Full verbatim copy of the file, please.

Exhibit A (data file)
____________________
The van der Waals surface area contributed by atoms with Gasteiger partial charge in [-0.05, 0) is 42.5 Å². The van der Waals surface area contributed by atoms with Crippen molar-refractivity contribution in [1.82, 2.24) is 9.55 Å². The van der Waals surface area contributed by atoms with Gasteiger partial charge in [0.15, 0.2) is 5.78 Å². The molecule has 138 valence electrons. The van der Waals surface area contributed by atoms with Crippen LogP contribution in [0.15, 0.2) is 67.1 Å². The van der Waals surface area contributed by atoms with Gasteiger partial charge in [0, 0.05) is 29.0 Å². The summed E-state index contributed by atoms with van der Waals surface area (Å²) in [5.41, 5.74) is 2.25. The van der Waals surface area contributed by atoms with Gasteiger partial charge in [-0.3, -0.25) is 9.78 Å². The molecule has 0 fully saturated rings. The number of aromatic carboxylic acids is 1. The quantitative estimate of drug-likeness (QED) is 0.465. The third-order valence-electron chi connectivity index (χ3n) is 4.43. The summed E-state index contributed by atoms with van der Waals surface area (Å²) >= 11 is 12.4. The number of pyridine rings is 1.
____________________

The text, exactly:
The van der Waals surface area contributed by atoms with Gasteiger partial charge in [-0.05, 0) is 42.5 Å². The van der Waals surface area contributed by atoms with Crippen molar-refractivity contribution in [1.82, 2.24) is 9.55 Å². The van der Waals surface area contributed by atoms with Gasteiger partial charge in [0.15, 0.2) is 5.78 Å². The molecule has 138 valence electrons. The van der Waals surface area contributed by atoms with Crippen LogP contribution in [0.15, 0.2) is 67.1 Å². The van der Waals surface area contributed by atoms with Gasteiger partial charge in [0, 0.05) is 29.0 Å². The summed E-state index contributed by atoms with van der Waals surface area (Å²) in [5.41, 5.74) is 2.25. The van der Waals surface area contributed by atoms with Gasteiger partial charge in [-0.3, -0.25) is 9.78 Å². The molecule has 0 fully saturated rings. The number of aromatic carboxylic acids is 1. The quantitative estimate of drug-likeness (QED) is 0.465. The third-order valence-electron chi connectivity index (χ3n) is 4.43. The summed E-state index contributed by atoms with van der Waals surface area (Å²) >= 11 is 12.4. The number of pyridine rings is 1.